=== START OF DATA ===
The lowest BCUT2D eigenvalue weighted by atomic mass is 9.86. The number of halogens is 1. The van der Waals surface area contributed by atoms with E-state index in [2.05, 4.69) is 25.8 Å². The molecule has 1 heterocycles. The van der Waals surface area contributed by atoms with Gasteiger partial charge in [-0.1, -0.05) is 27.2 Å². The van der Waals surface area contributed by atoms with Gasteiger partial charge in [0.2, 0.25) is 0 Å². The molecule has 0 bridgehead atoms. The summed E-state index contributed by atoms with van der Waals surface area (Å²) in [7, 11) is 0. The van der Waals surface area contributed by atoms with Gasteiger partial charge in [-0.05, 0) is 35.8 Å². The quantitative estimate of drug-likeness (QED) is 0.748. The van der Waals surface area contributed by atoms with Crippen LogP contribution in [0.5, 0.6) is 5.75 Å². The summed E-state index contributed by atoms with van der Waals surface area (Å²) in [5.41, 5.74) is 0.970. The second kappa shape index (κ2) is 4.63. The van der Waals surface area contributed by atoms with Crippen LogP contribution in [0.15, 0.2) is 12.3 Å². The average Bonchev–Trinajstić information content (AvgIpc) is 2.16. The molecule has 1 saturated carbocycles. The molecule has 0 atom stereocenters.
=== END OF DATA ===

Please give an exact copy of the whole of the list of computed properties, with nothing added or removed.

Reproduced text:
The lowest BCUT2D eigenvalue weighted by atomic mass is 9.86. The number of halogens is 1. The van der Waals surface area contributed by atoms with E-state index in [2.05, 4.69) is 25.8 Å². The molecule has 1 heterocycles. The van der Waals surface area contributed by atoms with Gasteiger partial charge in [-0.1, -0.05) is 27.2 Å². The van der Waals surface area contributed by atoms with Gasteiger partial charge in [0.2, 0.25) is 0 Å². The molecule has 0 bridgehead atoms. The summed E-state index contributed by atoms with van der Waals surface area (Å²) in [7, 11) is 0. The van der Waals surface area contributed by atoms with Gasteiger partial charge in [-0.05, 0) is 35.8 Å². The quantitative estimate of drug-likeness (QED) is 0.748. The van der Waals surface area contributed by atoms with Crippen LogP contribution in [0.5, 0.6) is 5.75 Å². The summed E-state index contributed by atoms with van der Waals surface area (Å²) in [5.41, 5.74) is 0.970. The second kappa shape index (κ2) is 4.63. The van der Waals surface area contributed by atoms with Crippen LogP contribution in [0.15, 0.2) is 12.3 Å². The average Bonchev–Trinajstić information content (AvgIpc) is 2.16. The molecule has 1 saturated carbocycles. The molecule has 0 atom stereocenters.